design

Can we just stop? No visual style is right.

Why are we talking about this?

Flat-Design,  Honest design, Skeuomorphism, Realism, Textured… Can we just stop?

Over the past few months I have been seeing countless discussions, arguments and attacks either for or against skeuomorphism or flat design. Many designers start by trying to define what skeumorphism really means. I am not going to do that because I don’t understand why we are talking about this. I believe there are many intelligent and useful discussions and arguments to be had about interface design. This one just seems pedantic.

Many colleagues and peers of mine seem to be acting like there is some blanket approach to design and that textured or realistic design ( or call it skeuomorphim) is bad . Apparently it is holding the industry back? From what? Digital looking applications? Crazy new innovative designs? ”Flat design” seems to be the answer. I think all designers can agree that visuals count for something. Generally it counts for a lot. Which is why many companies are looking to designers as leaders for their products.

Visual style is important

We have gotten into this mantra that design is problem-solving and nothing else. It certainly is problem-solving. But, we are not just problem-solvers. We are visual problem-solvers. Visual style is just as much a part of design as the layout, flow, buttons, interactions etc.
I have worked on projects that have flat looking icons, ones that have super detailed ones, ones that have single color icons and ones that are isometric with one color. The list goes on but the point is  every project calls for its own identity and therefore, its own visual language and style. Textures and skeumorphism might be the solution for your project. In my career, I have seen that video games and restaurants websites tend to thrive on interface solutions that have depth, personality and yes, texture. At the same, time I have seen apps with only three colors and examples with robust textures and realistically rendered buttons and they all had top notch usability and user satisfaction.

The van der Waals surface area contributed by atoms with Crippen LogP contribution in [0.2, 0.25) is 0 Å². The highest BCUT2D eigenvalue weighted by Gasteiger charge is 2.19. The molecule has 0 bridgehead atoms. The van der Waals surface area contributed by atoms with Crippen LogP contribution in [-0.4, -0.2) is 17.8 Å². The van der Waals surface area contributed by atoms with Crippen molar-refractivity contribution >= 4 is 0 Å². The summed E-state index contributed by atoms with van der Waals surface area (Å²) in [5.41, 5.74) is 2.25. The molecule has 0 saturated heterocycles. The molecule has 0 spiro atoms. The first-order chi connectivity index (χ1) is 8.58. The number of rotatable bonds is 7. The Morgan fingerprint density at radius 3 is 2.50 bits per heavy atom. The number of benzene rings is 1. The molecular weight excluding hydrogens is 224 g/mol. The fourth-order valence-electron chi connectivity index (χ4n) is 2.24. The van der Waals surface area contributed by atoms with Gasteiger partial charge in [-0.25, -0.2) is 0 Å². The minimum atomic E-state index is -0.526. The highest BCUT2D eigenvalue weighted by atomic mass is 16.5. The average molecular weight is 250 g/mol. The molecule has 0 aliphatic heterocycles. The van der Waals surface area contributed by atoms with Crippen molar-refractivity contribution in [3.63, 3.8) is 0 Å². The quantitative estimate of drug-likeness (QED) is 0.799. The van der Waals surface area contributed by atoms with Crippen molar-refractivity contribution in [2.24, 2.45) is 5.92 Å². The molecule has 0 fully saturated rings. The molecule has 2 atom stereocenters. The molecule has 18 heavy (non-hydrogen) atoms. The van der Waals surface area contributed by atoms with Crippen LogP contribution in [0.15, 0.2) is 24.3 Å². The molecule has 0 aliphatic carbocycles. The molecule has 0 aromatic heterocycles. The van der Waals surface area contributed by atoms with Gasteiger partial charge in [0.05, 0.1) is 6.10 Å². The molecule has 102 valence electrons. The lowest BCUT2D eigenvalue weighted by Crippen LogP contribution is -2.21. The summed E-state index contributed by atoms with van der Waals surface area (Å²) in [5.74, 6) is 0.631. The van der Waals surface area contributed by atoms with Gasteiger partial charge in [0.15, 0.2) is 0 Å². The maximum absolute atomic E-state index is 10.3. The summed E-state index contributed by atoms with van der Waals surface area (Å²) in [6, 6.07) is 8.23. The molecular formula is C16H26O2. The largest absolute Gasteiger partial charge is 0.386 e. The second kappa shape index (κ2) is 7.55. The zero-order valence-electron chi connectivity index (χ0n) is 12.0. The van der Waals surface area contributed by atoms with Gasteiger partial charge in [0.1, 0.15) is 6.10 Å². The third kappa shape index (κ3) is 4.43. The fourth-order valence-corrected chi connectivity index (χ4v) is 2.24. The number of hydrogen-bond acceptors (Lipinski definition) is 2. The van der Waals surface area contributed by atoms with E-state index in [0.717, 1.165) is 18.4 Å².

There are some really great things in the style of  the new Windows applications, along with LayerVault, Disqus, and Rdio. I also really like my iPad applications, video games and juicy texture-rich interfaces. As I have said in past writings, your product or company personality is communicated through your visuals, your texture( or lack thereof), the level of rendering you do on icons, brand language and tons of other elements. Every project throws you different requirements and problems to solve.

Maybe we should be talking about what problems are best solved by different visual approaches instead of trend-hating. Can’t we all just agree that design is a versatile profession. Debating the minutia of one visual technique over the other in broad context of design and doing it ad nauseam seems like its just spinning our wheels.

 

 

 

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